How to Tell an Americana Rooster From a Hen

By Naomi Bolton

The Ameraucana breed of domestic fowl, more commonly called the Americana, is an attractive fowl, whose ancestors originated from South America. Although the Americana looks different from other chicken types, sufficient differences exist between the mature roosters and hen for the two birds to be told apart. Breeders can determine the sex of their adult birds by examining both the physical characteristics and observing the behavior of the two birds.

Look at the size of the adult birds. Roosters are larger than hens, which are visibly short and squat birds.

Examine the tuft of flesh on the bird's heads. This is termed a comb and will be larger on the mature rooster than on the mature hen. The color of this fleshy comb will normally be more intense in the rooster.

Look closely at the feathers of the mature birds. The bird with the longer feathers, particularly on the tail, is the rooster. From a distance, the rooster's longer tail feathers are easily noticeable. If you look closely enough, you will notice that most of the feathers on the rooster are proportionally longer than those of the hen.

Examine the feathers on the bird's necks. The rooster has long and thin neck feathers while those of the hen are rounded.

Weigh the birds. The adult rooster will weigh approximately 6 1/2 lbs. The adult hen will weigh approximately 5 1/2 lbs. Even if the weights you get are not exactly the same as these figures, the mature rooster will typically weigh about 1 lb. more than the mature hen.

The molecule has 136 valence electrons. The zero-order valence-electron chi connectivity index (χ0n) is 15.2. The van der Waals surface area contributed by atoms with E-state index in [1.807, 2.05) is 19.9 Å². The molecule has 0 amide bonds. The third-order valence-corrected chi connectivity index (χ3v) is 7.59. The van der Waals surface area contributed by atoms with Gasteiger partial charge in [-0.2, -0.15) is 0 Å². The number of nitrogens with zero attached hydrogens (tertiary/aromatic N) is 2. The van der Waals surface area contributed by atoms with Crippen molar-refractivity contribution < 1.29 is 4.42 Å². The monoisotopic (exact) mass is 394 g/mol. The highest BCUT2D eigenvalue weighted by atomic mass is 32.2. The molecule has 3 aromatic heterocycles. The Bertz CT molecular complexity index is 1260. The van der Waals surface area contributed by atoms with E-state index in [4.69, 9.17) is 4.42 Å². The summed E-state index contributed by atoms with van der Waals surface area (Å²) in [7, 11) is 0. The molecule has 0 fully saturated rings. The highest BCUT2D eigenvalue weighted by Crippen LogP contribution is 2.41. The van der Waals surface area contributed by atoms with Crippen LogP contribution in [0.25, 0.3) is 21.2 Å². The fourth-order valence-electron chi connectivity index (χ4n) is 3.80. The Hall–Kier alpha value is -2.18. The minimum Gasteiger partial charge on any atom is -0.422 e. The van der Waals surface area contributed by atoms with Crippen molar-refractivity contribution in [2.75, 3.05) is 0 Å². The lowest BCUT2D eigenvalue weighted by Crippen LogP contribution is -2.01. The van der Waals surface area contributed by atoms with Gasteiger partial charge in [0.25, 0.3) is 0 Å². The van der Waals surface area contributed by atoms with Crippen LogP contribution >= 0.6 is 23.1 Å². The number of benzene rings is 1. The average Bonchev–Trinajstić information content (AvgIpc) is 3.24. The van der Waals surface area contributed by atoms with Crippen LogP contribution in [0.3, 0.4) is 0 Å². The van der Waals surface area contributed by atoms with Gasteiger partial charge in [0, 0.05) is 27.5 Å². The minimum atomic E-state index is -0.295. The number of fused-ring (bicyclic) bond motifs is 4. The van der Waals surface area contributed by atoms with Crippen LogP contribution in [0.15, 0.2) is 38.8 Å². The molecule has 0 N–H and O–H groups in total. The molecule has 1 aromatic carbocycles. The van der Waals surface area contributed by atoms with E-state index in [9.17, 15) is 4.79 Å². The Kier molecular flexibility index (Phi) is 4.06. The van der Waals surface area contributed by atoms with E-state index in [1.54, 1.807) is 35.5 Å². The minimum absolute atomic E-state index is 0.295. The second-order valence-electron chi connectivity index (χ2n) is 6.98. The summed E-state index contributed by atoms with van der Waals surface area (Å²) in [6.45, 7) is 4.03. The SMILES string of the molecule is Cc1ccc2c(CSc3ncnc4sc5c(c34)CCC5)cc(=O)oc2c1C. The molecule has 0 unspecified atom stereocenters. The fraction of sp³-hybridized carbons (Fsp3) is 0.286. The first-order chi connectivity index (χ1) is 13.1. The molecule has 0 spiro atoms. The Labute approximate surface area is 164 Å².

Listen to the birds vocalize. Although both Americana roosters and hens are relatively quiet birds, the rooster will crow, particularly around sunrise. Do not use this criterion as the sole means of differentiating between the sexes, as select hens may vocalize in the early morning, particularly in the absence of a rooster.

Observe the behavior of the birds. The outgoing bird will be the rooster. The rooster will display by strutting around the coop or farm, while hens will tend to keep to themselves. The aggressive birds are roosters. This aggression is often displayed towards other chickens. Roosters are generally friendly towards people and move around much more than hens do.

Wait to see which bird lays eggs. If you are watching egg laying, you can be absolutely certain that you are looking at a hen.